This is the first time that a massive eruption of stellar or also called a mass ejection coronal, has been detected escaping from a star that is not the Sun.
These bursts of plasma and charged particles are well known in the sun, and commonly follow a burst of light called a solar flare. Astronomers had detected flares on other stars, but never a mass ejection coronal, or CMES, until now. The discovery could have implications for the prospects of life on planets of other star systems.
The ejection in question is associated with a flare that was detected 10 years ago, from a giant star called HR 9024 approximately 450 light-years from Earth. The star is about three times larger than the sun and 10 times wider.
The astronomer Costanza Argiroffi of the University of Palermo in Italy and his colleagues found evidence of the outburst of the star using a new method to analyze data taken with the Chandra X-ray Observatory, said Argiroffi in the meeting of Cool Stars 20 the 2 of August.
The team Argiroffi detected material moving up and down a loop of plasma extending from the surface of the star during the flare by measuring the Doppler shift of certain X-rays, the change in the wavelengths of X-rays as the material is approaching or moving away from the Earth. The researchers saw that the more material away from the star after it had stopped the blaze and interpreted the observation as a mass ejection coronal.
Astrophysicist Julian Alvarado-Gomez of the Harvard-Smithsonian Center for Astrophysics in Cambridge, Massachusetts, and not involved in the study, said in a statement:
People have sought this for a long time, and this is the first time you see this.”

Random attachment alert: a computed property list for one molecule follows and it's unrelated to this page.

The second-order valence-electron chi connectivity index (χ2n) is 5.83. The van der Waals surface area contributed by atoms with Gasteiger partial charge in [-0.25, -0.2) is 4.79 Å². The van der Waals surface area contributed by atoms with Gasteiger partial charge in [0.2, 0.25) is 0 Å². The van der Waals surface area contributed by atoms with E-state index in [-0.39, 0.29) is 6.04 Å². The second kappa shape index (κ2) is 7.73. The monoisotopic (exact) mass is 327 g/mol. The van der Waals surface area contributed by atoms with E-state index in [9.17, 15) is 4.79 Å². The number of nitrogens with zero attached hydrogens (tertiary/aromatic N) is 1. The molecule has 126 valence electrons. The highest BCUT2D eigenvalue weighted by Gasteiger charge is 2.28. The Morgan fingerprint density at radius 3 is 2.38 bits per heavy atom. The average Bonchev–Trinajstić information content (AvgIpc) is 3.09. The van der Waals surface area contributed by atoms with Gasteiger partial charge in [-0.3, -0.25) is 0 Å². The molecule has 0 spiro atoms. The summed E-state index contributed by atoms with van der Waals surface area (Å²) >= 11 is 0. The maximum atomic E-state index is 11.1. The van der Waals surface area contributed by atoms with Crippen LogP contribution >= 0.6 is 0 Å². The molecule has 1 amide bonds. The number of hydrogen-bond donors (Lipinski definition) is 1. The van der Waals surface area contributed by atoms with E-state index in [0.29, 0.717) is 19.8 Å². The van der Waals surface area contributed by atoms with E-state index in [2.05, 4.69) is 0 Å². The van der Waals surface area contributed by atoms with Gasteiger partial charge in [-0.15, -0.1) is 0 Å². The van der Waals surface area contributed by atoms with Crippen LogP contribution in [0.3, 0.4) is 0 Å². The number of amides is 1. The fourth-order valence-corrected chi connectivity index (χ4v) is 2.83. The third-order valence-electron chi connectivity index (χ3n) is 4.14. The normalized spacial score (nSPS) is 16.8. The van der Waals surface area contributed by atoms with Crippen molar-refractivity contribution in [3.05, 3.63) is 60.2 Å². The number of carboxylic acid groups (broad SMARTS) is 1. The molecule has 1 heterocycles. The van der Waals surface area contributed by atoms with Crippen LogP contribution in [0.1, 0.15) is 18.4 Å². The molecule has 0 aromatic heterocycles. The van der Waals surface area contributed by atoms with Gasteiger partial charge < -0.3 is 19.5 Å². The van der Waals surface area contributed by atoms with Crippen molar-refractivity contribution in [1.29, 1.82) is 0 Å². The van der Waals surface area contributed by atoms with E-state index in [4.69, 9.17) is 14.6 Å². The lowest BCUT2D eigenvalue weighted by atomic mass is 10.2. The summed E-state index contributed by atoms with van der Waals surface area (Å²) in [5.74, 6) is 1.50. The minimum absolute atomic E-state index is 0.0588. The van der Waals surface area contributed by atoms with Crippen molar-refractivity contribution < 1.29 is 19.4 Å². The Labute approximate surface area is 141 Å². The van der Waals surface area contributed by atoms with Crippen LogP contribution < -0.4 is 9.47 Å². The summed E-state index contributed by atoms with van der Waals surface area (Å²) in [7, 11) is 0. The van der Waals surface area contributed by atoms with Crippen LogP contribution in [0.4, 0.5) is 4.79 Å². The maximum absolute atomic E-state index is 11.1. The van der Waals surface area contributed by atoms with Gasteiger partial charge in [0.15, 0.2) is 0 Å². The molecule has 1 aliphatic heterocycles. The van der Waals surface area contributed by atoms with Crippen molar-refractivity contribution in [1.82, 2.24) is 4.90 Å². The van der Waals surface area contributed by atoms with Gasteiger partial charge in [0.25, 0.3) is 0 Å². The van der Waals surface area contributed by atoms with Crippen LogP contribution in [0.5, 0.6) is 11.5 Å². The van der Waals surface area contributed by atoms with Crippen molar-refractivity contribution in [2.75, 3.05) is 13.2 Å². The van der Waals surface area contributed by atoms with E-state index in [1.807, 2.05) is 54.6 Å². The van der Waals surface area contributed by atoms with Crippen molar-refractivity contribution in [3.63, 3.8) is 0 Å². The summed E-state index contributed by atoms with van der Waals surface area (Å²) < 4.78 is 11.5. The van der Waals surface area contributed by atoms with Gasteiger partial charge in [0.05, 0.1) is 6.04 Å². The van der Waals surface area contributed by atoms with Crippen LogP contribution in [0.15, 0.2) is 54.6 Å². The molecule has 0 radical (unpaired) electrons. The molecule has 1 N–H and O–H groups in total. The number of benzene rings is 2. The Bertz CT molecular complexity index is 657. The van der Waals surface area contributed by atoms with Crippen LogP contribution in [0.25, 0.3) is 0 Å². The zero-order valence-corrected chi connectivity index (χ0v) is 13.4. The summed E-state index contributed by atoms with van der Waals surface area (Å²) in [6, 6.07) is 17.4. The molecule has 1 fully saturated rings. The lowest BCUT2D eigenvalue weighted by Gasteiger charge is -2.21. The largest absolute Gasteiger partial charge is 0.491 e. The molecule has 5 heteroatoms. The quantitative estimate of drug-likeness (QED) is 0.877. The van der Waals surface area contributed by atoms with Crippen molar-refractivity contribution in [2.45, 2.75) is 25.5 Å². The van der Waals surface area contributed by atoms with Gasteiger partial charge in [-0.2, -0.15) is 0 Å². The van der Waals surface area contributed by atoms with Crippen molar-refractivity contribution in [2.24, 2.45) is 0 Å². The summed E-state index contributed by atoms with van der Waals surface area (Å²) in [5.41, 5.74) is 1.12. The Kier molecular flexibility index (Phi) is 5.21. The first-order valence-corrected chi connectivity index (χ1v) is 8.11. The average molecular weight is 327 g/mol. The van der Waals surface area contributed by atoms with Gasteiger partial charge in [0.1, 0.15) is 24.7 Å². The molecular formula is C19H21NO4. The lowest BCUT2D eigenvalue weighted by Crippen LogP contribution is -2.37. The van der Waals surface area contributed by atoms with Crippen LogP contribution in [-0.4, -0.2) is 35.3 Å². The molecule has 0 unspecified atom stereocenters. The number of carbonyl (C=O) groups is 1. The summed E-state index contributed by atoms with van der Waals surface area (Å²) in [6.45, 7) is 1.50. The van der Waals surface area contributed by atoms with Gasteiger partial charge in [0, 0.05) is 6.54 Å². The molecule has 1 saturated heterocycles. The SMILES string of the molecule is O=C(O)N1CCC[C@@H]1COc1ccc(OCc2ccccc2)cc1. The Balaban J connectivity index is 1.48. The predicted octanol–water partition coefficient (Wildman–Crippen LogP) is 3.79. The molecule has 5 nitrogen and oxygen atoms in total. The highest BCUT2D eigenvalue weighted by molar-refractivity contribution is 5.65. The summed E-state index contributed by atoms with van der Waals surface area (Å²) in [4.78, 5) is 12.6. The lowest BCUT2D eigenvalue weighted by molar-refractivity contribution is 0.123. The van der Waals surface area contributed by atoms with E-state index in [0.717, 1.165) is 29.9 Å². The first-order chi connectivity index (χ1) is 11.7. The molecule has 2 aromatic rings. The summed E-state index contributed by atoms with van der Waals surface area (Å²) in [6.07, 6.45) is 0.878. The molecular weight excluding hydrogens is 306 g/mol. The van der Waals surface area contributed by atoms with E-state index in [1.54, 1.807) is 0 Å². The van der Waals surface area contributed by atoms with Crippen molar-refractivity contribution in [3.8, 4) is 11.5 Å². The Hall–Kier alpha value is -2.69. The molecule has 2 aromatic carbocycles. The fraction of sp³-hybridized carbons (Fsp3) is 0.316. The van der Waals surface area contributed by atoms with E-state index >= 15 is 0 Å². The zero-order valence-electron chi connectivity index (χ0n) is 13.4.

A massive eruption of stellar
The ejection containing approximately 1 trillion trillion grams of material, which is about what they expected the scientists according to the estimates extrapolated from the CME from the sun to bigger stars. But the kinetic energy of the burst, as measured by the speed of the material to escape, was much lower than expected.
The strong magnetic field of the star could have retained the eruption, suggests that Alvarado-Gomez. His group has performed computer simulations that show that a strong magnetic field can sometimes act as a cage that holds a CME tied to the star or slows down the progress of the expulsions that occur.
This could help explain why scientists have not detected a CME from another star above. The strong magnetic fields of stars are associated with more flares, which should cause more ejections, which is why scientists have wondered if it could not detect one.
Such impairment magnetic could be a good news for exoplanets in orbit, if the HR 9024 you have any. In our solar system, the energy and matter released in both the flares as in the CME can wreak havoc on the planets. The Earth is largely protected by its own magnetic field, but Mars does not have as much luck.
While a strong magnetic field could help to keep the planets of a star safe from the ravages of the CME, it could be a double-edged sword, says Alvarado-Gomez.
The bad news is that this energy has to go somewhere, and maybe this is to encourage more flares that are not weakened by the field. Many of the exoplanets are potentially habitable, that astronomers have discovered orbiting very close to stars, prone to eruptions”.
Cynthia Froning, astronomer of the University of Texas at Austin said in a press release:
If such eruptions are accompanied by these emissions of particles to the same speed as they are in the sun are going to be very detrimental to the formation of life and the maintenance of the atmosphere of those planets”.
The scientific study has been published in Astrophysical Journal.